As a runner–or at least, as a person who runs, who socializes with runners–The Boston Marathon is a legendary event; for many, it represents a lifetime achievement. Merely qualifying requires an extraordinary level of physical stamina. The qualifying times for my age bracket or younger demand that you have already competed in a sanctioned marathon and completed it, running a sub-7.5 minute pace. For the non-runners, that’s running a mile in under seven and a half minutes for 26.2 straight miles, and that’s just to get in. The leader board at the Boston Marathon clocks in with 26.2 miles at just over 5 minutes apiece. That’s virtually sprinting for over 2 hours. To even participate in the Boston Marathon, to line up at the starting line even in one of the trailing heats, is a triumph in and of itself for the majority of its participants; earning your Boston Qualifier (BQ) is worthy of bragging rights among runners, and is at the opposite end of the spectrum from an award for mere participation. It is impossible to scoff at or dismiss someone’s BQ, no matter how arrogant they are about it, because whatever else, it’s a real and tangible achievement that cannot be the result of anything but dedicated, sacrificial perseverance and hard work. Nobody strolls into the Boston Marathon, every runner in the race has a proven record of success, for even if you don’t win a marathon, finishing one in just over 3 hours can only be dismissed by people who have never run farther than 5 miles, if that much.
It is in the backdrop of this triumphant contest that someone, for reasons yet unknown, decided to plant and detonate a couple of bombs, killing 3 people as of this post, including an 8-year-old child. It is unfathomable to me why anyone would do such a thing, but then these things never make sense to me. I will follow the story, and await the results of the investigation, which I am confident will eventually yield both culprit and motive, which will then probably still make little sense to me.
In the meantime, it would behoove people to avoid being stupid. I know it is difficult in an emotionally charged and sensitive time to avoid being stupid, but better to withhold cavalier judgment now and comment upon the facts of the case, then be exposed as an idiot when the facts will out. Sensationalist fear mongers like Alex Jones and Pamela Geller can’t, of course, resist jumping into the fray–in fact, they have to. They traffic in terror and paranoia and thus, for them, responding in the first few hours is for them the sweet spot of opportunity: it’s early enough that nobody knows whether what they are saying is accurate or not, and by the time the facts come out it won’t matter if they were right or not. Their versions will be out there, everything else will be just the empty words of shills for the official story.
As of this post’s writing, this is not a terrorist attack. I shouldn’t need to point that out, but apparently I do. As of this post all we have is a bombing at a public event (and a. . . library?!?!? What the hell?). We do not have a motive, let alone a suspect. There are numerous possible explanations that do not in any way involve terrorism. There could have been a thrill seeker wanting to make a splash, or an individual lashing out at a sponsor, or at the Boston city government by embarrassing them; in the latter case, it could have been for a silly overdue book fine, hence the library. It could have been a distraction to draw police attention from another crime taking place across town; maybe it was a group of German thieves stealing a huge amount of gold from a bank on the other side of Boston while hoping not to be thwarted by a cynical, stubborn, veteran New York cop in town on vacation. At this point, we just don’t know. It was only terrorism if it was the work of an individual or group attempting to attack civilians in order to affect political change through violent coercion. And we can’t know it was that until we know a) who did it and b) why they did it. Anybody who invokes terrorism before we have determined either of those criteria is simply irresponsible, and not worthy of serious attention.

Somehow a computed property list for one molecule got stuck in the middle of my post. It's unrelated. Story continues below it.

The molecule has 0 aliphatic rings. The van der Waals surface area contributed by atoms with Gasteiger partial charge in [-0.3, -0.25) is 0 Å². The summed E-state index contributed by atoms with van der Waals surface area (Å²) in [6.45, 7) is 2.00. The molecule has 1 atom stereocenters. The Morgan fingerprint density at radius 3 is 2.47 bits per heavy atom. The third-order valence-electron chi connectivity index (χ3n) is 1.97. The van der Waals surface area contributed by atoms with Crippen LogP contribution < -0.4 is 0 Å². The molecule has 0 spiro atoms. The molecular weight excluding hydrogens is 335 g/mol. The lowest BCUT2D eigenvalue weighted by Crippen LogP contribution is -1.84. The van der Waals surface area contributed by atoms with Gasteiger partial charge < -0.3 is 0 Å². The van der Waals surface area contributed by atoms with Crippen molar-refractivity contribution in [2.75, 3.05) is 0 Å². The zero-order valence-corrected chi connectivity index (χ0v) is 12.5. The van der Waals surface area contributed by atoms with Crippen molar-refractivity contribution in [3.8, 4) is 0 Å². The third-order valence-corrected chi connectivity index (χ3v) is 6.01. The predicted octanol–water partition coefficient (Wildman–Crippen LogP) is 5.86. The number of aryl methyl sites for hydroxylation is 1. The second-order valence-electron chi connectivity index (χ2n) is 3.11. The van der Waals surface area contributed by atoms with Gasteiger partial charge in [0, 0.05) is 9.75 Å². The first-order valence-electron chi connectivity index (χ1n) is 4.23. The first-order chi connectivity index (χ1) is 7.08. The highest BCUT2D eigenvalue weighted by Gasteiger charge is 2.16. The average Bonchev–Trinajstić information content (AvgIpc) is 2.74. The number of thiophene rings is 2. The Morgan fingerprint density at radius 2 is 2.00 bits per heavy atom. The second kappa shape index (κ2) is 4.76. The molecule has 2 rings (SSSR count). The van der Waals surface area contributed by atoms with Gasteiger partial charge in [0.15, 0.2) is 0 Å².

It may turn out that this was an act of terrorism, but even so that doesn’t automatically mean it was an act of foreign terrorists. Frankly, my armchair, utterly-unqualified-to-speculate guess is that a marathon and a library sound like another entry in the long and storied history of white male terrorism in this country, which is much more prevalent than the miniscule history of Muslim terrorism on American soil. To date, that consists of one bombing of the World Trade Center, one attempted bombing of the Los Angeles Airport (that didn’t even make it to California), and the events of September 11th, 2001.
Note that I am not, like the irresponsible people already trying to declare some rumor they heard or invented as fact, saying what did or didn’t happen today in Boston. I don’t know anything except that there were a couple of explosions that appear to have been bombs, and that 3 people died and dozens and dozens more were injured. All I am pointing out is that the need to find answers, to have explanations is normal–but unproductive when it leads us to jump to conclusions, launch false accusations, or spread misinformation. It’s not enough to recognize that the Alex Jones’ and Pamela Gellar’s of the world are reckless purveyors of self-serving agitprop catering to an audience of paranoid bed-wetters; we need to actively call it out, call for calm, and wait for the facts to come in.
To react without all the facts and information that we do not yet have is an act of cowardice, hatred, or self-destructive nihilism–or a combination of two or more. The last time we did that, we launched ourselves into two self-destructive and expensive wars. Let’s not make that mistake again.